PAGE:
Known for the its intricate designs and finesse in weaving, Kinnauri Shawls are piece of art. It’s detailed geometrical designs bear a prominent Central Asian influence and has motifs with symbolic and religious significance. The colours used for background are white, black, natural grey and brown, and for patterning are red, orange, pink, blue, green, yellow, black and white. Out of these five colours represent five elements—white stands for water, yellow for earth, red for fire, green for air and blue for ether. The patterned borders increases labour cost, making these shawls more expensive than Kullu Shawls. Though the shawls for commercial use are woven on the frame loom, pitlooms are still used for the local use. Here the weaver weaves it in two pieces of half width each and later joins them from the center with elaborate hand stitching. This serves the dual purpose of function and ornamentation. An average Kinnauri shawl takes 45 days to complete.

Kullu Shawls:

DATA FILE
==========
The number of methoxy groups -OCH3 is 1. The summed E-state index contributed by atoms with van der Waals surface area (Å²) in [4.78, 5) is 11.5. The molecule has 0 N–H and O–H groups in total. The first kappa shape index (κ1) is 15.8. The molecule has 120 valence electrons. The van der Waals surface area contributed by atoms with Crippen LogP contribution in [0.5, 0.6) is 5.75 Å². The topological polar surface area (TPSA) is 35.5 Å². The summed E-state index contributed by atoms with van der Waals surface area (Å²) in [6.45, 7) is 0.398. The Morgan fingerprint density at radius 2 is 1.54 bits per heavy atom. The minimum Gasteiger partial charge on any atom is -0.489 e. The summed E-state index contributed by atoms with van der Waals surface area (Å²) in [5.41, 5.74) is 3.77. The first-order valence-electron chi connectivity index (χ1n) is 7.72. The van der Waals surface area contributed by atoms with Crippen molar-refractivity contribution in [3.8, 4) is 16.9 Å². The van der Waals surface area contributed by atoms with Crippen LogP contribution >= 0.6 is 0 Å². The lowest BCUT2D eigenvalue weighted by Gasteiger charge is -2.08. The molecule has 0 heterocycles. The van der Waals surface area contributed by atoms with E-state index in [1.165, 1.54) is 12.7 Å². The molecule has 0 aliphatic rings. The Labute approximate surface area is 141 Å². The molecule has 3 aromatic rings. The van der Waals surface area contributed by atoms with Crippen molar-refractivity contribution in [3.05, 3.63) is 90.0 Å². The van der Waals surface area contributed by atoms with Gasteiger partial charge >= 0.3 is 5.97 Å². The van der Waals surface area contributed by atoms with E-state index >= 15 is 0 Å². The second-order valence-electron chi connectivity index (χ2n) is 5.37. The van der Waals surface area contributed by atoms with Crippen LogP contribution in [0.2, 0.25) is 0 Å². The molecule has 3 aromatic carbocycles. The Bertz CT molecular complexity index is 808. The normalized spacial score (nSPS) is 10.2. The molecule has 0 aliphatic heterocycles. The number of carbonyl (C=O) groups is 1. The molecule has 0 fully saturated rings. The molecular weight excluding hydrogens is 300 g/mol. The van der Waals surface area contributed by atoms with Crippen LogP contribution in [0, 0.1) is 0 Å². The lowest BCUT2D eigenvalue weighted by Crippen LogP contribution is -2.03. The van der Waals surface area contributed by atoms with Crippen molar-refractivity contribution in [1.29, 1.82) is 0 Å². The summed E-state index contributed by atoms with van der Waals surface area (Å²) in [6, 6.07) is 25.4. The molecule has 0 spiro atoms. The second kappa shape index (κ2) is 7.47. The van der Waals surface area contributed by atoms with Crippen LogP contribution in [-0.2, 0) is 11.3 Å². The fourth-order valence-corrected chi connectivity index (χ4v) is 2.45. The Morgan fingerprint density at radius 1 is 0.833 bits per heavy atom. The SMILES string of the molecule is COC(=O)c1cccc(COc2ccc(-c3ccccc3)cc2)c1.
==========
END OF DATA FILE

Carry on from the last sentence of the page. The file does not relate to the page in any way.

Kullu has been famous for its shawls with easy geometrical patterns and bright colours. Besides geometrical designs, the shawls are also woven in floral designs, which may run all over, on the corners or on the borders only. Each design may have one to 8 colours. Traditionally, bright colours like red, yellow, magenta pink, green, orange, blue, black and white were used for patterning and white, black and natural grey or brown were used as the base in these shawls. But in the present times keeping in mind the customer demand, pastel colours are replacing these bright colours gradually. Mill spun yarn dyed in various colours is used for the ground, while a vast range of acrylic colours is used for the pattern in the border. These shawls are available in Sheep Wool, Angora, Pashmina, Yak Wool and handspun material. The yarn used may be chemically dyed or vegetable dyed. Price of any shawl depends upon quality of wool and the number and width of patterns used in it. Owing to the high cost of labour involved in the sorting of fine pashmina fiber, the shawls prepared from pashmina wool are expensive.